Verner's law

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Ver·ner's Law

 (vûr′nərz, vĕr′-)
n.
A law stating essentially that Proto-Germanic noninitial voiceless fricatives in voiced environments became voiced when the previous syllable was unstressed in Proto-Indo-European. For example, both the th- and the -d of English third are descended from Proto-Germanic voiceless *th, but the second was voiced by Verner's Law.

[After Karl Adolph Verner (1846-1896), Danish philologist.]
American Heritage® Dictionary of the English Language, Fifth Edition. Copyright © 2016 by Houghton Mifflin Harcourt Publishing Company. Published by Houghton Mifflin Harcourt Publishing Company. All rights reserved.

Verner's law

(ˈvɜːnəz)
n
(Linguistics) linguistics a modification of Grimm's Law accommodating some of its exceptions. It states that noninitial voiceless fricatives in Proto-Germanic occurring as a result of Grimm's law became voiced fricatives if the previous syllable had been unstressed in Proto-Indo-European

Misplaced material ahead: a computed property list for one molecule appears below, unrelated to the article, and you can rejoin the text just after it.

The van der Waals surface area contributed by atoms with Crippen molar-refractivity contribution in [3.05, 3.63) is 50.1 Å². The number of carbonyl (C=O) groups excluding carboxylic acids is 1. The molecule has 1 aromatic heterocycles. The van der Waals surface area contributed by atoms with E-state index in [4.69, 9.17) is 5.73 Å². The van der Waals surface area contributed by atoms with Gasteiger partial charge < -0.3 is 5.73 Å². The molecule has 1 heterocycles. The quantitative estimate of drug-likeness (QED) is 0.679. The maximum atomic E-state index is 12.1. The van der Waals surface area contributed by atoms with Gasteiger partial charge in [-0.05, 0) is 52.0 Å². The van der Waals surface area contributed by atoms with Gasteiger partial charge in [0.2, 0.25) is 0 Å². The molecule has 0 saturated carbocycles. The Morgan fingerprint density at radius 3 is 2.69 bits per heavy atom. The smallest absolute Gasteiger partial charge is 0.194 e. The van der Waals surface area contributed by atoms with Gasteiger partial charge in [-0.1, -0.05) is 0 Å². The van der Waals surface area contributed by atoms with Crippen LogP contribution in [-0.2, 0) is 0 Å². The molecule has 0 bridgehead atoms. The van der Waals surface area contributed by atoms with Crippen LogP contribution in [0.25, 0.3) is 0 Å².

[C19: named after Karl Adolph Verner (1846–96), Danish philologist, who formulated it]
Vernerian adj
Collins English Dictionary – Complete and Unabridged, 12th Edition 2014 © HarperCollins Publishers 1991, 1994, 1998, 2000, 2003, 2006, 2007, 2009, 2011, 2014

Ver′ner's law′


n.
a statement of the regularity behind some apparent exceptions in the Germanic languages to Grimm's law, namely, that Proto-Germanic voiceless fricatives became voiced when occurring between voiced sounds if the immediately preceding vowel was not accented in Proto-Indo-European: formulated 1875 by Karl Verner.
Random House Kernerman Webster's College Dictionary, © 2010 K Dictionaries Ltd. Copyright 2005, 1997, 1991 by Random House, Inc. All rights reserved.
ThesaurusAntonymsRelated WordsSynonymsLegend:
Noun1.Verner's law - a qualification of Grimm's law
sound law - a law describing sound changes in the history of a language
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